Introduction to Australian Rat Genetics

Australia has a limited set of genes with which to work when compared with the variety of genes overseas. The majority of genes within the Australian rat fancy are Mendelian in nature. They are explained on the Genes page in more detail.

Mendelian Genetics was derived from the work of the Augustine monk Gregor Mendel, who conducted experiments creating hybrids in plants in the 1860’s. Mendel discovered that genes, also referred to as traits, normally occur in pairs. Each member of a pair is called an allele.

An animal inherits one set of alleles from its mother, and another set of alleles from its father. The alleles from both parents make up pairs, and it is these pairs that determine what the animal will look like, also called its Phenotype.

Mendel also discovered that each allele could be either recessive or dominant in nature and that the dominant allele of a pair had a different effect on the appearance/phenotype of an animal than the recessive allele.

When an animal inherits two alleles from its parents that contain the same information (ie, are both recessive alleles or both dominant alleles), the animal is said to ‘Homozygous’ for the gene/trait. When an animal inherits two alleles from its parents that contain different information (ie, one is a recessive allele and one is a dominant allele), the animal is said to be heterozygous for the gene/trait.

A dominant allele, represented by a capital letter, will always be visually expressed. A recessive allele requires BOTH of the alleles within the pair to be recessive for it to be visually expressed.

In written form, dominant alleles are represented as a captital letter, eg, ‘A’ and recessive alleles by a lower case letter, eg, ‘a’.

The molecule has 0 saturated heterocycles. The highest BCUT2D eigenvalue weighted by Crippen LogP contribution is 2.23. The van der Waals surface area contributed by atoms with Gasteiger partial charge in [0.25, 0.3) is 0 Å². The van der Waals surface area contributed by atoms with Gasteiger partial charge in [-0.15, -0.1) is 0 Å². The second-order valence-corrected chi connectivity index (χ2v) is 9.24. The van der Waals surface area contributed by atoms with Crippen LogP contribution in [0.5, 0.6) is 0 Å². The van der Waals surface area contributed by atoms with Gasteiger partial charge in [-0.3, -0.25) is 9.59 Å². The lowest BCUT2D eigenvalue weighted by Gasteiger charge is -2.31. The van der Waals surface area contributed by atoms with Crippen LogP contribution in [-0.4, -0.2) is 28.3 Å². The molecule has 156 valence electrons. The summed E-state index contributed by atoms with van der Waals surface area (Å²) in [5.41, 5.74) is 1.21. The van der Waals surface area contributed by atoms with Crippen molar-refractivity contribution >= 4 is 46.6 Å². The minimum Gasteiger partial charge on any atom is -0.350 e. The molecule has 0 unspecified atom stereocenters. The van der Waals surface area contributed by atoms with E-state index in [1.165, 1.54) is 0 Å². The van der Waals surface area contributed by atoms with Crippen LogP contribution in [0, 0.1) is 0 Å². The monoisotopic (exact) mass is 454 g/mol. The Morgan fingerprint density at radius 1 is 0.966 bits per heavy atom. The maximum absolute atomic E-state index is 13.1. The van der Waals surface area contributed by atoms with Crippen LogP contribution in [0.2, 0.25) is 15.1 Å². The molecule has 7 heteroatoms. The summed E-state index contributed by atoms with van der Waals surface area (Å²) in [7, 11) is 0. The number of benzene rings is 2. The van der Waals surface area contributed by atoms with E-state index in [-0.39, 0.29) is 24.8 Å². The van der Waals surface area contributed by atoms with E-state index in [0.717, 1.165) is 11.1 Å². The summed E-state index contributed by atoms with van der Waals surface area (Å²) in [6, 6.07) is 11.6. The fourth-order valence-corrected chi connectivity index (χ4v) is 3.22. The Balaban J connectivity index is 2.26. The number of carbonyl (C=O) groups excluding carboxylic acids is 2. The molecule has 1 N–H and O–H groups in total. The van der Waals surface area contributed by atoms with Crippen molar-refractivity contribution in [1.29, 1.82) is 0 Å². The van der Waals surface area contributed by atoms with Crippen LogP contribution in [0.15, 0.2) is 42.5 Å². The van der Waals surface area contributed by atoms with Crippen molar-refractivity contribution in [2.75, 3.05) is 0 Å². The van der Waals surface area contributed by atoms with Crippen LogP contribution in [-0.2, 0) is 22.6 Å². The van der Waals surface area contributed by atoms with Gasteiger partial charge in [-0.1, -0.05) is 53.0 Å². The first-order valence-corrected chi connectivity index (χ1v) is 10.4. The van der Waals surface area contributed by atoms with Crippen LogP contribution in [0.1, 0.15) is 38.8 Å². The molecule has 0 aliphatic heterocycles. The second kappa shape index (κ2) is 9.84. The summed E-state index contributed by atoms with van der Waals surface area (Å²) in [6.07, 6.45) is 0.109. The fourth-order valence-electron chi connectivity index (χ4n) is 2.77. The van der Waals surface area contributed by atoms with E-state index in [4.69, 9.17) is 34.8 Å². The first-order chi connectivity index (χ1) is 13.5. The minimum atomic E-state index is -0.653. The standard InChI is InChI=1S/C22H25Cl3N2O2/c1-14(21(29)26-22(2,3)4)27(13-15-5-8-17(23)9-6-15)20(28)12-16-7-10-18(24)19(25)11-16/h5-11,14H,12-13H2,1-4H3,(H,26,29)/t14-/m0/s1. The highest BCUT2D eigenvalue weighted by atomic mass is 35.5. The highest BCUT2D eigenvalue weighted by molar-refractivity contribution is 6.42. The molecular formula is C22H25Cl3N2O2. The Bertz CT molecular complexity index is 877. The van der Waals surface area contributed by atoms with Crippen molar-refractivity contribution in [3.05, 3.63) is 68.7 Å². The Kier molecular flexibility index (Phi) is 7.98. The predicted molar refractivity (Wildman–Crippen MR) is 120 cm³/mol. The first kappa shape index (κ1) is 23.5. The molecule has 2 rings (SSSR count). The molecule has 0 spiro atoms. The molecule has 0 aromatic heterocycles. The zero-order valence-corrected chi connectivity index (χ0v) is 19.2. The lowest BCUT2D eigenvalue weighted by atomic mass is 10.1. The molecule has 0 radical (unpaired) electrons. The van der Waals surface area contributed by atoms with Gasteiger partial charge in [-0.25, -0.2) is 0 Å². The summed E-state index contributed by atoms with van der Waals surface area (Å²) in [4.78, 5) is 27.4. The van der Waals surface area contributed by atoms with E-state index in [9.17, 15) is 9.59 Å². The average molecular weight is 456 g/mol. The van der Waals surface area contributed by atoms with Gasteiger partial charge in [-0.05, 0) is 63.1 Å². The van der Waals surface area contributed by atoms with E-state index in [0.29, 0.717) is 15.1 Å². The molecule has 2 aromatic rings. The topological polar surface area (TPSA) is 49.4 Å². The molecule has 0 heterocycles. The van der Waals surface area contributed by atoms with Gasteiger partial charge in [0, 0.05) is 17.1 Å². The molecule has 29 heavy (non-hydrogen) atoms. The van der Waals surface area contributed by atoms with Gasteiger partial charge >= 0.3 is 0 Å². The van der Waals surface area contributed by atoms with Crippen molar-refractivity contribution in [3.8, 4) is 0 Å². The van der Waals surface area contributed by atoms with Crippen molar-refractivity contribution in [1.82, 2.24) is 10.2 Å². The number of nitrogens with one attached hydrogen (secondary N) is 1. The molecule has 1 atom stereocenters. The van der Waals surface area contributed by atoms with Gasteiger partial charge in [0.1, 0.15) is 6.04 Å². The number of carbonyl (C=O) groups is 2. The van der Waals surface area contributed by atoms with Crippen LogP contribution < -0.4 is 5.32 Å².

Example

Bug the pet rat drinking out of a water bottle
A non-agouti rat, with the alleles ‘aa’
Grub the pet rat peeking out of a tube
An Agouti rat, with the alleles ‘Aa’ or ‘AA’

‘A’ represents Agouti and ‘a’ represents Non-Agouti.

If a rat inherits an ‘A’ allele from one parent and another ‘A’ allele from the other parent, making the pair of alleles ‘AA’, this is visually expressed by the rat being Agouti.

If a rat inherits an ‘A’ allele from one parent and an ‘a’ allele from the other parent, making the pair ‘Aa’, this is visually expressed by the rat being Agouti. This is because one of the allele is dominant over the other one (represented by the capital letter) , and as ‘A’ represents Agouti and is the dominant allele of the pair, the rat will be Agouti. The other allele of the pair, ‘a’ which represents non-agouti, will be hidden by the dominant gene. This means that as the dominant allele has made the rat Agouti, there is no way to visually tell that the rat carries the recessive ‘a’ non-agouti allele.

If a rat inherits an ‘a’ allele from one parent and another ‘a’ allele from the other parent, making the pair ‘aa’, this is visually expressed by the rat being non-agouti. This is because BOTH of the alleles in the pair are recessive.